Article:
Series: Smoke Jumpers, Book 1
Rating: 3 Stars
Length: 304 Pages
Formats: Paperback, Kindle
Disclosure: An ARC of this book was provided to me for review. This rating, review, and all included thoughts and comments are my own.
Didn't Light My Fire
The last thing smoke jumper Jack Donovan wants to do during an active fire season is ground his team and return to the small town he left ten years ago, but the phone call he receives one afternoon takes the options out of his hands. He may not be happy about it, but Jack cares too much to ignore the request from the woman who took him and his brothers into her home when they were children, then made them her own.
And when Nonna mentions the fires that have sprung up around the tiny town of Strong, fires that are too frequent and too controlled to be caused by anything natural, Jack does what any responsible son does. He goes home.
He's not back a day before Jack realizes that all is not right in Strong. The fires are more than just suspicious in origin, they are also occurring in a very definite pattern. One that surrounds a small farmstead under new ownership. When Jack finds out the name of the new owner, he realizes that this summer is going to burn hotter than any raging wildfire - and be just as dangerous.
Lily Cortez is back in Strong, the same Lily who haunts his memories, even after ten years. The Lily that he kissed the night before he put his hometown in his rearview mirror. And she seems to be the target of an arsonist.
Even as the battle in him rages between concern for her safety and trepidation about his control, he can still feel the press of her lips against his, remember the fit of her body to his. And in dreams and memories, he still tastes his need for her on his tongue. Seeing Lily again will leave Jack with not one doubt that this summer's fire season is going to be one for the record books. In all sorts of ways.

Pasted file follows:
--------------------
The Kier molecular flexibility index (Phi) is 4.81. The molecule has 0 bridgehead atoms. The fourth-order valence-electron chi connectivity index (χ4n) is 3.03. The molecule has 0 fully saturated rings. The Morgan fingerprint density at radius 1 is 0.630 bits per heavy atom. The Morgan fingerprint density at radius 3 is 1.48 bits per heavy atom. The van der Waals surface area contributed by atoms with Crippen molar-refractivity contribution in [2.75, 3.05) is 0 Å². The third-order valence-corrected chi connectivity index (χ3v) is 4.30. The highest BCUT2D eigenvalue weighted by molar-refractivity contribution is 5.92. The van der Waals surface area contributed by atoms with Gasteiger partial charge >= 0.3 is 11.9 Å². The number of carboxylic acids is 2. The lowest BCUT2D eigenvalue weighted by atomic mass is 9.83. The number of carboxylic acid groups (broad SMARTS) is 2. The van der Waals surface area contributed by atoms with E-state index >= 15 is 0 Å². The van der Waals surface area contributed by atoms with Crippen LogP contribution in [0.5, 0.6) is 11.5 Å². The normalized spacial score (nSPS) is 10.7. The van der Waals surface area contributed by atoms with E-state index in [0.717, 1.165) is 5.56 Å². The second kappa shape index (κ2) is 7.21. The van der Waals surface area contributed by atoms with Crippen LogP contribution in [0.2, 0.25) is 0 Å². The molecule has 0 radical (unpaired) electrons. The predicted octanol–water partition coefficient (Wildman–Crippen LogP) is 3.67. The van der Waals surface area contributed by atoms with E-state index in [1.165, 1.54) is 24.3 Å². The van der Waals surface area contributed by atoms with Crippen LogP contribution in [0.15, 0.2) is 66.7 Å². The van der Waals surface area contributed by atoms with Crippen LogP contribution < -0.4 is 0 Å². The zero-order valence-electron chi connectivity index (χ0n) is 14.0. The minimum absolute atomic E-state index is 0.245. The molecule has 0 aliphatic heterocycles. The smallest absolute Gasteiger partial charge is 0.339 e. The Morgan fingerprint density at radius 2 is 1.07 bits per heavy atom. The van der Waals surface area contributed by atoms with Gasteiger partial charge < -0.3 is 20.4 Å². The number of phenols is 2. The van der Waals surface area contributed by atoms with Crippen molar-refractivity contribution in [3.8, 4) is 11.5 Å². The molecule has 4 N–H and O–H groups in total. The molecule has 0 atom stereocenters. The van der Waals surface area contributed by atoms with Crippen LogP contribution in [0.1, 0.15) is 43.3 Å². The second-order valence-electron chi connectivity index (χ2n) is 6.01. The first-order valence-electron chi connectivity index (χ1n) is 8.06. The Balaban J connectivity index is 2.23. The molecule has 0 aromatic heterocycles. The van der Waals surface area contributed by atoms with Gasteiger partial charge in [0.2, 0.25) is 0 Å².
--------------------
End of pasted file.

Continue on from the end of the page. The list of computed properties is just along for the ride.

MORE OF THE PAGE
As soon as I read the blurb for this book I wanted to get my hands on it. A romantic suspense series is always a good bet for me, but one that features smoke jumpers? Hell yeah, now that's a veritable cornucopia of hot, alpha male goodness. That's like...firemen times four on the Sexy Meter. I was all in.
And before I make it sound like I was totally disappointed by the reality of this series debut, I have to admit, there was plenty of smoking-hot sexiness and alpha-male yumminess to be enjoyed. There were also a couple of great scenes in which the smoke jumpers were doing their thing against raging wildfires, and those were as chilling as they were deadly hot (the not-fun kind). I certainly have a whole new respect for anyone craz....er...dedicated enough to tackle that as a career.
I also had, though, a few pretty big issues with the story. I was never too keen about Jack as the lead character, first of all. He was sexy, yes, and had that whole bad boy thing going for him, sure, but I didn't like him all that much, either. Especially at the start of the book.